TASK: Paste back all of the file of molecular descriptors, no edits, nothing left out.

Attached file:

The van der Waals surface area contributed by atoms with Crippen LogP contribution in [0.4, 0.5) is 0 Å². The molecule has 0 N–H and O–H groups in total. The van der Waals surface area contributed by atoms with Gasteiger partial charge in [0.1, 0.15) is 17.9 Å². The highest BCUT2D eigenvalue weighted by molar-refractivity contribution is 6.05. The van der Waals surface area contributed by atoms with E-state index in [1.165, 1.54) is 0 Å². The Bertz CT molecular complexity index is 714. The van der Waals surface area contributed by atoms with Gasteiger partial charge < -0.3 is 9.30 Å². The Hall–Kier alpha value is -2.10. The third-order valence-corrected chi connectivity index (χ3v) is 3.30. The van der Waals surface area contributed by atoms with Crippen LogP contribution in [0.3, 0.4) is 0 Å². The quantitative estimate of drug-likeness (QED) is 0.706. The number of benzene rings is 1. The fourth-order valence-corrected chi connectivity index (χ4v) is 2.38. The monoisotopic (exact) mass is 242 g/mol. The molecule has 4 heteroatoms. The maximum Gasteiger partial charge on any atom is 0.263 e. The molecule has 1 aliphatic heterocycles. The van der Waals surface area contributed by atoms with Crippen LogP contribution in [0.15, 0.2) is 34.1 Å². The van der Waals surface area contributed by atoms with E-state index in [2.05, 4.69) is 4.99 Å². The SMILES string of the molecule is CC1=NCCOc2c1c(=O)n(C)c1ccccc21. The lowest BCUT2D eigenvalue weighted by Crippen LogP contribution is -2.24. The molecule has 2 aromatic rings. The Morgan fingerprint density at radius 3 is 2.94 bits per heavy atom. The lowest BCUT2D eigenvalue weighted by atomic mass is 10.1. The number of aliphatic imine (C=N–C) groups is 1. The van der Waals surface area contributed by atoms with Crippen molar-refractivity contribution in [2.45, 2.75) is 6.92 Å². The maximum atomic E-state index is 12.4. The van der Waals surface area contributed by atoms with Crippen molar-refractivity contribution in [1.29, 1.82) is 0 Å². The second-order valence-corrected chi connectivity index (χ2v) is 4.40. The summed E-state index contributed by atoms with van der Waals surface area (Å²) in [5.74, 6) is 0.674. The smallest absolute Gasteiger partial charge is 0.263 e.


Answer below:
The van der Waals surface area contributed by atoms with Crippen LogP contribution in [0.4, 0.5) is 0 Å². The molecule has 0 N–H and O–H groups in total. The van der Waals surface area contributed by atoms with Gasteiger partial charge in [0.1, 0.15) is 17.9 Å². The highest BCUT2D eigenvalue weighted by molar-refractivity contribution is 6.05. The van der Waals surface area contributed by atoms with E-state index in [1.165, 1.54) is 0 Å². The Bertz CT molecular complexity index is 714. The van der Waals surface area contributed by atoms with Gasteiger partial charge < -0.3 is 9.30 Å². The Hall–Kier alpha value is -2.10. The third-order valence-corrected chi connectivity index (χ3v) is 3.30. The van der Waals surface area contributed by atoms with Crippen LogP contribution in [0.3, 0.4) is 0 Å². The quantitative estimate of drug-likeness (QED) is 0.706. The number of benzene rings is 1. The fourth-order valence-corrected chi connectivity index (χ4v) is 2.38. The monoisotopic (exact) mass is 242 g/mol. The molecule has 4 heteroatoms. The maximum Gasteiger partial charge on any atom is 0.263 e. The molecule has 1 aliphatic heterocycles. The van der Waals surface area contributed by atoms with Crippen LogP contribution in [0.15, 0.2) is 34.1 Å². The van der Waals surface area contributed by atoms with E-state index in [2.05, 4.69) is 4.99 Å². The SMILES string of the molecule is CC1=NCCOc2c1c(=O)n(C)c1ccccc21. The lowest BCUT2D eigenvalue weighted by Crippen LogP contribution is -2.24. The molecule has 2 aromatic rings. The Morgan fingerprint density at radius 3 is 2.94 bits per heavy atom. The lowest BCUT2D eigenvalue weighted by atomic mass is 10.1. The number of aliphatic imine (C=N–C) groups is 1. The van der Waals surface area contributed by atoms with Crippen molar-refractivity contribution in [2.45, 2.75) is 6.92 Å². The maximum atomic E-state index is 12.4. The van der Waals surface area contributed by atoms with Crippen molar-refractivity contribution in [1.29, 1.82) is 0 Å². The second-order valence-corrected chi connectivity index (χ2v) is 4.40. The summed E-state index contributed by atoms with van der Waals surface area (Å²) in [5.74, 6) is 0.674. The smallest absolute Gasteiger partial charge is 0.263 e.